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Pramukh Swami Maharaj’s care, love and seva for his
swamis forged a unique bond of affection and sacrifice…
In 1985, after an evening assembly during the Aksharbrahma Gunatitanand Swami Bicentenary Celebration in Ahmedabad, Swamishri left by car towards his accommodation. The car was moving slowly. Brahmaprakash Swami was engaged in Swamishri’s darshan from far. As the car came near to him he placed his hand onto the closed window to greet Swamishri. Then, Swamishri spontaneously responded by placing his hand from the inside onto the closed window. But, in no time, Swamishri started opening the window till both their hands came together in a clasp. Brahmaprakash Swami was overjoyed!
What was the rapport between Swamishri and his swamis like?
It was of oneness!
Just like the Ganga, which descended from the Himalayas to become accessible to all, Swamishri compassionately came down from Akshardham, the divine abode, to mingle with his swamis and devotees.
Swamishri never showed that he was the guru of his swami-disciples. He always blended with them by shouldering their responsibilities and resolving their problems on the arduous spiritual path.
Swamishri also showered his selfless love on the swamis. Victor Hugo, the French poet and novelist, said, “The supreme happiness of life is the conviction that we are loved.”
For the swamis, Swamishri was more than just a mother, a father or a noble guru. In fact, Swamishri was everything to the swamis.
Swamishri asked a young sadhu, Shukmuni Swami, “Do you want to see God?”
“Yes,” Shukmuni Swami replied with eagerness.
Swamishri held the young Swami’s head with his hands, gazed into his eyes and said, “Here, see him.” Swamishri’s divine compassion and self-revelation overwhelmed the disciple with joy.
In Vachanamrut Gadhada I 67, Bhagwan Swaminarayan says, “There is a Satpurush who has no affection at all for the pleasures of this world; he harbours desires only for the higher realms, i.e., the abode of God, and for the form of God. He also wishes the same for whoever associates with him. He feels, ‘As this individual has associated with me, it would be of great benefit to the individual if his desires for this world are eradicated and his affection for God is developed.’”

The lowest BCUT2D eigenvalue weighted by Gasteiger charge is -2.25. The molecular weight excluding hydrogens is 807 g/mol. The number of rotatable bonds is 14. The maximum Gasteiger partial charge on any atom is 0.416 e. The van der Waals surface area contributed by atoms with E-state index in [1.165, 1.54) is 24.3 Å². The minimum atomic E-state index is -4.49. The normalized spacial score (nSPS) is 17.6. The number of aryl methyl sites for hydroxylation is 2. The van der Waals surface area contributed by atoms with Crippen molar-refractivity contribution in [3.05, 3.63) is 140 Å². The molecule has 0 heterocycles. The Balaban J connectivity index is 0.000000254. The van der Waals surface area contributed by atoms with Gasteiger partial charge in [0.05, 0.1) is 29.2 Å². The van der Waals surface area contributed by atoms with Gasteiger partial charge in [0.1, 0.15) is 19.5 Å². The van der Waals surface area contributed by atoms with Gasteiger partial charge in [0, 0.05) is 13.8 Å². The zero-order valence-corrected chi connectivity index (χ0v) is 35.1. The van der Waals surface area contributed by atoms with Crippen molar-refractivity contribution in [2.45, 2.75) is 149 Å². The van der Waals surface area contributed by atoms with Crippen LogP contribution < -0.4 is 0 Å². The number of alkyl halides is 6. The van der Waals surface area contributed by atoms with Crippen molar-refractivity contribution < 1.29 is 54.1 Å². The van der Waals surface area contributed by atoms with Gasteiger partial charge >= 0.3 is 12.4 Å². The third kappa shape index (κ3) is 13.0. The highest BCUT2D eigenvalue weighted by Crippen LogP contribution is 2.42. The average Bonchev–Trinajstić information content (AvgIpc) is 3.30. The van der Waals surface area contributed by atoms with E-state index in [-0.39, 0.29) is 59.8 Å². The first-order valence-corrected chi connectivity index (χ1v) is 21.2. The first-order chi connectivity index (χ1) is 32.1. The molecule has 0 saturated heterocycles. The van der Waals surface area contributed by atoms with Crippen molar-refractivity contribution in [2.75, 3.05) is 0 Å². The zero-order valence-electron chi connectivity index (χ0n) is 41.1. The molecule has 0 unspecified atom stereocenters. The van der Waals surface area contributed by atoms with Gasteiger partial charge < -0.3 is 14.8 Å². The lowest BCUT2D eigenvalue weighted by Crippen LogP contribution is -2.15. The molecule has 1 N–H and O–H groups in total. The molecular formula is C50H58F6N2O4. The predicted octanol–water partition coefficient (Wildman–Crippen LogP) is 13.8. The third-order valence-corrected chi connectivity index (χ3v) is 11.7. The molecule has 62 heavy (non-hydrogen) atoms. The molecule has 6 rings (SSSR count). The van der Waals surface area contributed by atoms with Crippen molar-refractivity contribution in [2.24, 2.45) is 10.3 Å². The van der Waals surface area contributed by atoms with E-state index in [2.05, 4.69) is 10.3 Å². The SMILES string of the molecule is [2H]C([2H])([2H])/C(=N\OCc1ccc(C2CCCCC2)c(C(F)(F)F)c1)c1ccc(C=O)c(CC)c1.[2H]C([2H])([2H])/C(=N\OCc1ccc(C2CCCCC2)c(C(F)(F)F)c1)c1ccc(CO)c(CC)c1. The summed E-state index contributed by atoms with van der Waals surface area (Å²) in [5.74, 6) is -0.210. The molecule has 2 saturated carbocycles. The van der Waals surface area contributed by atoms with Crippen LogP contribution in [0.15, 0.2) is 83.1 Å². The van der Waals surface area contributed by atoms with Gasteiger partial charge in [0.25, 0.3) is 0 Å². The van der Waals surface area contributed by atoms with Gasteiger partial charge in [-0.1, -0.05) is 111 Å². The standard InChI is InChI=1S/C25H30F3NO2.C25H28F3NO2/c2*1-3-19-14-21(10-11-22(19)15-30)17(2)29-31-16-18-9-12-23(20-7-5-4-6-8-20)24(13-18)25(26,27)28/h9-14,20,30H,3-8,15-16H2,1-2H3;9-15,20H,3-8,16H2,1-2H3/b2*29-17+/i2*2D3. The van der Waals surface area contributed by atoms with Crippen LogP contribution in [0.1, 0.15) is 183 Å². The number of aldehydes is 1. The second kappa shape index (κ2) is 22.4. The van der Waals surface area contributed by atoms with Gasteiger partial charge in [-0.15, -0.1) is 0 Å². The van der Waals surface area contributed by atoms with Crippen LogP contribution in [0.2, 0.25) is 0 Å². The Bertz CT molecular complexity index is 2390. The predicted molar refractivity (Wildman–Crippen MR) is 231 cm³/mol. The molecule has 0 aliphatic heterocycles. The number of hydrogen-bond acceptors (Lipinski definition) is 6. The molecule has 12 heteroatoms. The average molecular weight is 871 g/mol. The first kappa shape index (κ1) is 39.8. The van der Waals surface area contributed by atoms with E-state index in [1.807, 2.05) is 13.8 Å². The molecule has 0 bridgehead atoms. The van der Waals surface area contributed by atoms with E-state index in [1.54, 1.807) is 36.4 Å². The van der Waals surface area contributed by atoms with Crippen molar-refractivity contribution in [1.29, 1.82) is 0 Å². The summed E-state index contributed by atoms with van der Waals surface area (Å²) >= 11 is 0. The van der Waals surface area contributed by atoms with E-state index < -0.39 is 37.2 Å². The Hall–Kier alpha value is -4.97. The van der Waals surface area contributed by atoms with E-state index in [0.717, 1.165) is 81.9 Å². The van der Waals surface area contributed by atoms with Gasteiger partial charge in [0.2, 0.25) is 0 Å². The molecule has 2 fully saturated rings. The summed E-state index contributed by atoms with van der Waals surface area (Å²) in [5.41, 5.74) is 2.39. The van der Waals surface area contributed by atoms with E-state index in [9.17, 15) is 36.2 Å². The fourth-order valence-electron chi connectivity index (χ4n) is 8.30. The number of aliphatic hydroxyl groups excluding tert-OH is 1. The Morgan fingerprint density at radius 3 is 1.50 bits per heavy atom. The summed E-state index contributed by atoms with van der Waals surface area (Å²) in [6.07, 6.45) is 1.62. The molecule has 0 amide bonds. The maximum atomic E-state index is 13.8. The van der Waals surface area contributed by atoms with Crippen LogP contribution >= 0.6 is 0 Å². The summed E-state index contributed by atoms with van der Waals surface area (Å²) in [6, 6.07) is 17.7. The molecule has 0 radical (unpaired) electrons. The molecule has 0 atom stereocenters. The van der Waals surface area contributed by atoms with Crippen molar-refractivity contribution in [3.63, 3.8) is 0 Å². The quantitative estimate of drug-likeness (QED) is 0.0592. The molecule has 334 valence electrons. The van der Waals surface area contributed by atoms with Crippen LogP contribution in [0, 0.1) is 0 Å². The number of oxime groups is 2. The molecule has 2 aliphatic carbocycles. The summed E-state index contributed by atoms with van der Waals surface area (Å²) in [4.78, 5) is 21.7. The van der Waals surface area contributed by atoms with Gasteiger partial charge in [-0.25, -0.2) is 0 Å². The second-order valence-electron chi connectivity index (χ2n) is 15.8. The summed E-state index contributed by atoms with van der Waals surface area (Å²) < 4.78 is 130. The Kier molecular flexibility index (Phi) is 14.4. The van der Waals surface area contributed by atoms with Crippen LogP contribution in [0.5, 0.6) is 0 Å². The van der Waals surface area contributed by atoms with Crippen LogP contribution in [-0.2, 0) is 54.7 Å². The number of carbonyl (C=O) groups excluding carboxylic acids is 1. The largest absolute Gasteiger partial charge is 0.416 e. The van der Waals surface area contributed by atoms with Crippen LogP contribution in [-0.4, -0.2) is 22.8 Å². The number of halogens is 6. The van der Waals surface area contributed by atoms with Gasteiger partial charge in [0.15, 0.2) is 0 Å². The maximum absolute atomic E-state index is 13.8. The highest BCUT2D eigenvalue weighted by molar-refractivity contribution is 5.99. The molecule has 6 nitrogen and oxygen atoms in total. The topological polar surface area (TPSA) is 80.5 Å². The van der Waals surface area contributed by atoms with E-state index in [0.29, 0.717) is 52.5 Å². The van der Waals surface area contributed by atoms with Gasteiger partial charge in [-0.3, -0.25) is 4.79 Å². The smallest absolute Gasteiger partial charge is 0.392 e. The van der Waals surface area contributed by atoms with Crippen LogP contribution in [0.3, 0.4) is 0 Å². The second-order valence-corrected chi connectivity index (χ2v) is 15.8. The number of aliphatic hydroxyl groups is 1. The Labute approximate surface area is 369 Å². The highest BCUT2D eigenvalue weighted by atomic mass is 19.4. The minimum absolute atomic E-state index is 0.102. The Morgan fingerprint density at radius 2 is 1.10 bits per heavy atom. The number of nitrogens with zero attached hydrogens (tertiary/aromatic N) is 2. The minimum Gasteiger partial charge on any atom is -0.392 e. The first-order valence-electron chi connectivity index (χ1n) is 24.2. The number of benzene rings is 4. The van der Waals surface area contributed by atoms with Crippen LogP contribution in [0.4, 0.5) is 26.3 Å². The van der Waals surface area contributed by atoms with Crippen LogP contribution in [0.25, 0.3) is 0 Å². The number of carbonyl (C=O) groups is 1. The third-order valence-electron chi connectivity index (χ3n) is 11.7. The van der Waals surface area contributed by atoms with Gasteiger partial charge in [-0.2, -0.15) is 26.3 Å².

Swamishri desired to elevate everyone who came to him to his divine realm.
Once, after attending the evening satsang assembly in Mumbai mandir, Swamishri returned to his quarters in a lift. When Swamishri stepped out several disciples started moving slowly, mimicking a train, while singing a children’s song, “Mãri Swaminarayan ni gãdi chhuk chhuk karti chãle…” Swamishri immediately joined the front of the ‘train’ as an engine and marched in rhythmic steps with all. Swamishri effortlessly transformed his sober, sincere composure to suit that delightful childlike play. Just like a child learns more through love than commands, Swamishri similarly led his disciples onto the spiritual path.
Once, in the Mumbai mandir, at late night, Swamishri was on his way to his bed to sleep. Near the bedroom door, Dharmasut Swami was leaning with one hand against the wall. Before he could say something, Swamishri came and stood before him, mimicking his posture, and asked, “Tell me what you wish to say.” This friendly approach and conversation of Swamishri brought smiles on the faces of the swamis standing there.
Swamishri’s gentleness, grace and humour enlivened his interactions with the volunteers and swamis and evoked enormous joy. Swamishri was an embodiment of blissful Brahma, a reservoir of joy who continually showered his infinite happiness on all.
Once, Swamishri told his sadhus, “You have renounced everything for Yogi Bapa, so I want to please you and sacrifice my body for you.” Swamishri’s remarkable quality was that he never pro-claimed himself as the guru of all, but behaved as a humble servant and sacrificed everything for all.
The pilgrimage to ‘Chardham’ in 1987 concluded with the darshan of Lord Badrinarayan in Badri-nath. Swamishri was returning to Haridwar by car with a large entourage of sadhus and some devo-tees travelling behind in ten coaches. The night stay was planned in Shrinagar, but a landslide along the way delayed the schedule. So, Swamishri decided to take a halt at Rudra Prayag because the swamis’ coaches, travelling way behind, would not be able to reach their lodging and boarding facilities in Shrinagar. Though Swamishri was tired due to the day-long journey, he made all the arrangements in Rudra Prayag for the swamis’ dinner and stay. When the coaches arrived Swamishri enthusiastically welcomed all the swamis and relieved them of their fatigue and hunger. Even at 68 years of age and frail health, Swamishri’s enthusiasm to greet the swamis was remarkable. Swamishri’s care and con-cern for the swamis resembled God’s care, which sustains the world.

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